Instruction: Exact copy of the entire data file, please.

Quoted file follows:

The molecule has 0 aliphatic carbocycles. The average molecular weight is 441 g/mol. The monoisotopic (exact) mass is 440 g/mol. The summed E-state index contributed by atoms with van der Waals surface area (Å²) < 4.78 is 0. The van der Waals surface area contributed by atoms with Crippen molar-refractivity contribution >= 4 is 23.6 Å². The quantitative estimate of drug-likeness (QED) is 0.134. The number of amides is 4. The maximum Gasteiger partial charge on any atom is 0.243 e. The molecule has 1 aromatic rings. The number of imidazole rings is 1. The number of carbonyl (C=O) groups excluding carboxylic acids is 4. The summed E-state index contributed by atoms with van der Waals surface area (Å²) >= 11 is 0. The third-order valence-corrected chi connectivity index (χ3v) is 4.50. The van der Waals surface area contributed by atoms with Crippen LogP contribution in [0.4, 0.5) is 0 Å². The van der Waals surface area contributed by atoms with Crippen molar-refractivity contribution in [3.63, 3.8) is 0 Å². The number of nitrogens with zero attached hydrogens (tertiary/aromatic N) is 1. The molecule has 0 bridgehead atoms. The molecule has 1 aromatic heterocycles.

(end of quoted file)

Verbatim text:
The molecule has 0 aliphatic carbocycles. The average molecular weight is 441 g/mol. The monoisotopic (exact) mass is 440 g/mol. The summed E-state index contributed by atoms with van der Waals surface area (Å²) < 4.78 is 0. The van der Waals surface area contributed by atoms with Crippen molar-refractivity contribution >= 4 is 23.6 Å². The quantitative estimate of drug-likeness (QED) is 0.134. The number of amides is 4. The maximum Gasteiger partial charge on any atom is 0.243 e. The molecule has 1 aromatic rings. The number of imidazole rings is 1. The number of carbonyl (C=O) groups excluding carboxylic acids is 4. The summed E-state index contributed by atoms with van der Waals surface area (Å²) >= 11 is 0. The third-order valence-corrected chi connectivity index (χ3v) is 4.50. The van der Waals surface area contributed by atoms with Crippen LogP contribution in [0.4, 0.5) is 0 Å². The van der Waals surface area contributed by atoms with Crippen molar-refractivity contribution in [3.63, 3.8) is 0 Å². The number of nitrogens with zero attached hydrogens (tertiary/aromatic N) is 1. The molecule has 0 bridgehead atoms. The molecule has 1 aromatic heterocycles.